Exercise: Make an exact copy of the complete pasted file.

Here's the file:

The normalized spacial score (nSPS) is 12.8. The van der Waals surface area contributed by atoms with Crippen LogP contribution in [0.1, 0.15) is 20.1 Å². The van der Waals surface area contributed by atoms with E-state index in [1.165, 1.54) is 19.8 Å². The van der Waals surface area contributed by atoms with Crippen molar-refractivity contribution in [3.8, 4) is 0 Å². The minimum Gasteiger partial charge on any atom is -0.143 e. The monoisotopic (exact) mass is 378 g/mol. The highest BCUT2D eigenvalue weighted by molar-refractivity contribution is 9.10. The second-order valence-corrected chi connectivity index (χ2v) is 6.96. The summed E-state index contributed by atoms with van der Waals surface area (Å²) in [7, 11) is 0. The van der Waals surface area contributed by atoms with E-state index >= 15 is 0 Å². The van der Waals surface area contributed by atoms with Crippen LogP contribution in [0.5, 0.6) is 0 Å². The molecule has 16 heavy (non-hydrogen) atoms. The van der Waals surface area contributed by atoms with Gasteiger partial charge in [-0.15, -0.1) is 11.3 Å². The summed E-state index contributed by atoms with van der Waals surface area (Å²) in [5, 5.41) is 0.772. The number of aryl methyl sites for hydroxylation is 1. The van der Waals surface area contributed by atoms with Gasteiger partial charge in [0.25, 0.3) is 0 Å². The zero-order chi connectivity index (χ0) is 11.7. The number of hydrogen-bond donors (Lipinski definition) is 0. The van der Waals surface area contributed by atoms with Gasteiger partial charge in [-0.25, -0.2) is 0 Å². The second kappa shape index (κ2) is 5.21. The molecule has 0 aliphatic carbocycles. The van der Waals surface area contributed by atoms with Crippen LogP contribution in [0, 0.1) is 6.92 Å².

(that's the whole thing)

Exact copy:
The normalized spacial score (nSPS) is 12.8. The van der Waals surface area contributed by atoms with Crippen LogP contribution in [0.1, 0.15) is 20.1 Å². The van der Waals surface area contributed by atoms with E-state index in [1.165, 1.54) is 19.8 Å². The van der Waals surface area contributed by atoms with Crippen molar-refractivity contribution in [3.8, 4) is 0 Å². The minimum Gasteiger partial charge on any atom is -0.143 e. The monoisotopic (exact) mass is 378 g/mol. The highest BCUT2D eigenvalue weighted by molar-refractivity contribution is 9.10. The second-order valence-corrected chi connectivity index (χ2v) is 6.96. The summed E-state index contributed by atoms with van der Waals surface area (Å²) in [7, 11) is 0. The van der Waals surface area contributed by atoms with E-state index >= 15 is 0 Å². The van der Waals surface area contributed by atoms with Crippen LogP contribution in [0.5, 0.6) is 0 Å². The molecule has 16 heavy (non-hydrogen) atoms. The van der Waals surface area contributed by atoms with Gasteiger partial charge in [-0.15, -0.1) is 11.3 Å². The summed E-state index contributed by atoms with van der Waals surface area (Å²) in [5, 5.41) is 0.772. The number of aryl methyl sites for hydroxylation is 1. The van der Waals surface area contributed by atoms with Gasteiger partial charge in [0.25, 0.3) is 0 Å². The zero-order chi connectivity index (χ0) is 11.7. The number of hydrogen-bond donors (Lipinski definition) is 0. The van der Waals surface area contributed by atoms with Gasteiger partial charge in [-0.25, -0.2) is 0 Å². The second kappa shape index (κ2) is 5.21. The molecule has 0 aliphatic carbocycles. The van der Waals surface area contributed by atoms with Crippen LogP contribution in [0, 0.1) is 6.92 Å².